writers

‘One Does What One Is’: On Being a Writer

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A writer. I’ve always wanted to be one – and I’ve always berated and belittled myself for not being one. Well, enough is enough: I’ve decided to stop punishing myself. Not because I’ve suddenly had some success (I haven’t) but because I’ve had an epiphany: I’ve been doing the being all along.

Three decades have passed since I penned my first stories and poems. In that time I’ve spent countless hours scratching away at paper and screen, chiselling out words, some long, none lasting. Instructions for a long-lost game. A script for a sit-com. Stories and essays, experimental and conventional. Blank verse and worse. More unfinished novels than you can poke a pen at. Truly, my slush pile runneth over…

And what do I have to show for thirty years of scribbling? Not much, it seems. A thousand dollars (spent long ago) and the pleasure of seeing four stories in print. A poem pinned to a tree. A piece highly commended in a competition. A book I published myself. Blogs seen only by other bloggers fishing for followers. Not a lot to boast about, really, and yet part of me is proud – especially as I’ve rarely sought publication.

Success is overvalued anyway. Praise, I’d argue, is a prison in which we are condemned to repeat our performances until we come to despise them. As Malcolm Lowry wrote after his novel, Under the Volcano, was published: ‘Success is like some horrible disaster/Worse than your house burning’.

Failure brings freedom – a consoling thought.

Even so, I’ve given up writing dozens of times without ever kicking the habit. I still scribble almost every day, in my journal, on a blog or this year’s novel. I simply enjoy the act too much, despite (and perhaps because of) its difficulties. To me, writing is like a game of solitaire; I deal out characters and their quandaries from a deck of possibilities and see if I can put them in order. Sometimes I can, sometimes I can’t. The result hardly matters; the play’s the thing, as Hamlet says.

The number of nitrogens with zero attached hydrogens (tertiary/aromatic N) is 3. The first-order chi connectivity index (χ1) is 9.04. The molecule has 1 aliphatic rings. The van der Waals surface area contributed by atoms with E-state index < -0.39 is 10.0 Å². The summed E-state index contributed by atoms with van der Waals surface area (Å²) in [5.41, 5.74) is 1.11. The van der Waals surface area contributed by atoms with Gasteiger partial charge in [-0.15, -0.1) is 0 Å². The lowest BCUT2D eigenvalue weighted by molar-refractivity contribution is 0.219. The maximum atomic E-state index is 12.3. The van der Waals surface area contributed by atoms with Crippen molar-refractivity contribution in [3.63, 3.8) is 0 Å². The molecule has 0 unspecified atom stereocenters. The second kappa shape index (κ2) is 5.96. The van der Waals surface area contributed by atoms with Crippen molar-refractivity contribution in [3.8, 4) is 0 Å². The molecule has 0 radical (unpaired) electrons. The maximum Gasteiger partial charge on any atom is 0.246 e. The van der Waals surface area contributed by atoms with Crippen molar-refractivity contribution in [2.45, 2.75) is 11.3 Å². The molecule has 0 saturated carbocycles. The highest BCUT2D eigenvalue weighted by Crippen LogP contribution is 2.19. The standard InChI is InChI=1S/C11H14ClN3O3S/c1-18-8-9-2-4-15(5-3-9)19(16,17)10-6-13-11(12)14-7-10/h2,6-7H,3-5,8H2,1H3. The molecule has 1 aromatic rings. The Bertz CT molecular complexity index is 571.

Of course, it’s not all fun of a fleeting variety. Writing leaves me with something more lasting: a body of work that adds shape and substance to my physical self, that fleshes out my store of meagre memories. My writing is a record of my doings and beings; it’s my history. I am truly a man of my words.

‘One does what one is; one becomes what one does.’ So said Robert Musil, a writer remembered for his influential and yet unfinished novel, The Man Without Qualities.

Unfinished? That’s good enough for me.

[Image by Henryk Niestrój from Pixabay]

Signature Moves (Authors and Their Autographs)

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I’ve been writing – my signature not my novel.

Too many writers, I’m told, suffer from autograph-induced RSI, all because they didn’t simplify their signatures before stardom arrived.

Not I.

At the start of the session my head spun and my arm ached; signing my name was like clinging to a roller-coaster. By its end, though – well, more of that in a minute.

Some novelists made the move early on. Hemingway’s autograph morphed into cross-hairs, while Jonathan Franzen flattened his out so he now signs with a stroke.

Here’s food for thought: we’re told to sign on the dotted line but what if one’s signature is a dotted line?

I’ve always wanted to write about a character who forges his own signature. Some kind of murder mystery?

My new autograph looks like an arrow. The only way is up now that I’ve streamlined my signature.


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Erring Authors (Writers Not Readers?)

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What’s in a word? A lot, maybe, if it’s the wrong one.

Yesterday a friend found a typo on an author’s website. Not just any author but one whose works are ‘critically acclaimed’. (That’s good, right?)

And not just any typo but one that would make a ten-year-old wince. (‘An writer’?)

Our reactions were different. Concerned, my friend sent an email to the publicist. I was merely amused – ‘schadenfreude’ is too hard to spell – so I made a joke about authors being writers not readers.

Several literary lions, though, struggled with spelling. Jane Orsten, Agatha Kristie and E. Scott Fitzgerald – none of them could spell to save themselves.

As for Earliest Hemingway, possibly the worst orthographer of all, he would remind his editors that it was their job to get his spelling right.

Which is why, I suppose, writers are ‘authors’ and not ‘orthors’.